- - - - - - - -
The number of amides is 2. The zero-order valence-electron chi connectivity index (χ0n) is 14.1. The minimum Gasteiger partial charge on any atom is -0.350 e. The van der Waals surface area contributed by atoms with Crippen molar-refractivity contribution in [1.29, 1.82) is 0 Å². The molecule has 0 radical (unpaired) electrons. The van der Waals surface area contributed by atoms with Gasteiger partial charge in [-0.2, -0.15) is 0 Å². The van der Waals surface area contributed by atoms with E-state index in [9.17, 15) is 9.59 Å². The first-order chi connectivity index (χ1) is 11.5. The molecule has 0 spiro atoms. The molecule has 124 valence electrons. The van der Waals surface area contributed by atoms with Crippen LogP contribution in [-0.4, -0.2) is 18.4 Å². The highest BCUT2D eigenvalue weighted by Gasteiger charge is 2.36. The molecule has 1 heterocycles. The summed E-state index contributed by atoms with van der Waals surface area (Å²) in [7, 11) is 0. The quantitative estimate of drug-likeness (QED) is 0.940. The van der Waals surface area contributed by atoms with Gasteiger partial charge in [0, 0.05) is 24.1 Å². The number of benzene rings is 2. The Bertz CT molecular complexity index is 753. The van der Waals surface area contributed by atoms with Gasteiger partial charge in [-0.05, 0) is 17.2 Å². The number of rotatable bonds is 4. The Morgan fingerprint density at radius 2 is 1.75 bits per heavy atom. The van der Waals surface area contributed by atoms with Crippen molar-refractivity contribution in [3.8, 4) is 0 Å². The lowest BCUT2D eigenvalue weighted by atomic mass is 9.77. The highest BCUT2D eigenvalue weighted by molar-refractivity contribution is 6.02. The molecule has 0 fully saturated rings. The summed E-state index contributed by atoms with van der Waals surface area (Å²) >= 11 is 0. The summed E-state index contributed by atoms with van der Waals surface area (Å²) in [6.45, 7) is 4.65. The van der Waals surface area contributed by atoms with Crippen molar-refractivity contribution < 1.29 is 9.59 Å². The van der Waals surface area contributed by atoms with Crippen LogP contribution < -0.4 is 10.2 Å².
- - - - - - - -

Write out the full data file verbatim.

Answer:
The number of amides is 2. The zero-order valence-electron chi connectivity index (χ0n) is 14.1. The minimum Gasteiger partial charge on any atom is -0.350 e. The van der Waals surface area contributed by atoms with Crippen molar-refractivity contribution in [1.29, 1.82) is 0 Å². The molecule has 0 radical (unpaired) electrons. The van der Waals surface area contributed by atoms with Gasteiger partial charge in [-0.2, -0.15) is 0 Å². The van der Waals surface area contributed by atoms with E-state index in [9.17, 15) is 9.59 Å². The first-order chi connectivity index (χ1) is 11.5. The molecule has 0 spiro atoms. The molecule has 124 valence electrons. The van der Waals surface area contributed by atoms with Crippen LogP contribution in [-0.4, -0.2) is 18.4 Å². The highest BCUT2D eigenvalue weighted by Gasteiger charge is 2.36. The molecule has 1 heterocycles. The summed E-state index contributed by atoms with van der Waals surface area (Å²) in [7, 11) is 0. The quantitative estimate of drug-likeness (QED) is 0.940. The van der Waals surface area contributed by atoms with Gasteiger partial charge in [0, 0.05) is 24.1 Å². The number of benzene rings is 2. The Bertz CT molecular complexity index is 753. The van der Waals surface area contributed by atoms with Gasteiger partial charge in [-0.05, 0) is 17.2 Å². The number of rotatable bonds is 4. The Morgan fingerprint density at radius 2 is 1.75 bits per heavy atom. The van der Waals surface area contributed by atoms with Crippen molar-refractivity contribution in [3.8, 4) is 0 Å². The lowest BCUT2D eigenvalue weighted by atomic mass is 9.77. The highest BCUT2D eigenvalue weighted by molar-refractivity contribution is 6.02. The molecule has 0 fully saturated rings. The summed E-state index contributed by atoms with van der Waals surface area (Å²) >= 11 is 0. The summed E-state index contributed by atoms with van der Waals surface area (Å²) in [6.45, 7) is 4.65. The van der Waals surface area contributed by atoms with Crippen molar-refractivity contribution < 1.29 is 9.59 Å². The van der Waals surface area contributed by atoms with Crippen LogP contribution < -0.4 is 10.2 Å².